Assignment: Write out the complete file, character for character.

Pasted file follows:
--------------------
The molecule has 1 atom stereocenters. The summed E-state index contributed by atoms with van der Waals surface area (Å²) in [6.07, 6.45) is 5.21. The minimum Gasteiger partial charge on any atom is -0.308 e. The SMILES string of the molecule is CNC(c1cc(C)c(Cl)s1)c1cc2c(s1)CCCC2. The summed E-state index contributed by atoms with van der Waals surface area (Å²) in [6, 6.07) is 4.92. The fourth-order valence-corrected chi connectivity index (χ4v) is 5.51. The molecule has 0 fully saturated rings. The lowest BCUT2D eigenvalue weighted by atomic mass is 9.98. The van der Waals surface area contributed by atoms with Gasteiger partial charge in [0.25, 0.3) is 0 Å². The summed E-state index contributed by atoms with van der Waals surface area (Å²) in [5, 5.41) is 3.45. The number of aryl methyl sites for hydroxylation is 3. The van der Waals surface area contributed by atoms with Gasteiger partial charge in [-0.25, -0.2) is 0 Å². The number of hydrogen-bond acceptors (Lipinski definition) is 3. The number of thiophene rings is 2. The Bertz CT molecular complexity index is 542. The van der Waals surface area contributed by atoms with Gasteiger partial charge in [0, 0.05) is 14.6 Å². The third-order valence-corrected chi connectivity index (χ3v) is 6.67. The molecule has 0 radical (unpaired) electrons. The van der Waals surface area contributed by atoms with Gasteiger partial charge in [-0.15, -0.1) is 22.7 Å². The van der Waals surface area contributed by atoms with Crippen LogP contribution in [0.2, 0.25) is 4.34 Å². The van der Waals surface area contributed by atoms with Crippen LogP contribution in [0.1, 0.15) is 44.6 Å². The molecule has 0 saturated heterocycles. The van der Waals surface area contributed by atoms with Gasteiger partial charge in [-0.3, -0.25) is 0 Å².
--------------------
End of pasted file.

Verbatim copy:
The molecule has 1 atom stereocenters. The summed E-state index contributed by atoms with van der Waals surface area (Å²) in [6.07, 6.45) is 5.21. The minimum Gasteiger partial charge on any atom is -0.308 e. The SMILES string of the molecule is CNC(c1cc(C)c(Cl)s1)c1cc2c(s1)CCCC2. The summed E-state index contributed by atoms with van der Waals surface area (Å²) in [6, 6.07) is 4.92. The fourth-order valence-corrected chi connectivity index (χ4v) is 5.51. The molecule has 0 fully saturated rings. The lowest BCUT2D eigenvalue weighted by atomic mass is 9.98. The van der Waals surface area contributed by atoms with Gasteiger partial charge in [0.25, 0.3) is 0 Å². The summed E-state index contributed by atoms with van der Waals surface area (Å²) in [5, 5.41) is 3.45. The number of aryl methyl sites for hydroxylation is 3. The van der Waals surface area contributed by atoms with Gasteiger partial charge in [-0.25, -0.2) is 0 Å². The number of hydrogen-bond acceptors (Lipinski definition) is 3. The number of thiophene rings is 2. The Bertz CT molecular complexity index is 542. The van der Waals surface area contributed by atoms with Gasteiger partial charge in [0, 0.05) is 14.6 Å². The third-order valence-corrected chi connectivity index (χ3v) is 6.67. The molecule has 0 radical (unpaired) electrons. The van der Waals surface area contributed by atoms with Gasteiger partial charge in [-0.15, -0.1) is 22.7 Å². The van der Waals surface area contributed by atoms with Crippen LogP contribution in [0.2, 0.25) is 4.34 Å². The van der Waals surface area contributed by atoms with Crippen LogP contribution in [0.1, 0.15) is 44.6 Å². The molecule has 0 saturated heterocycles. The van der Waals surface area contributed by atoms with Gasteiger partial charge in [-0.3, -0.25) is 0 Å².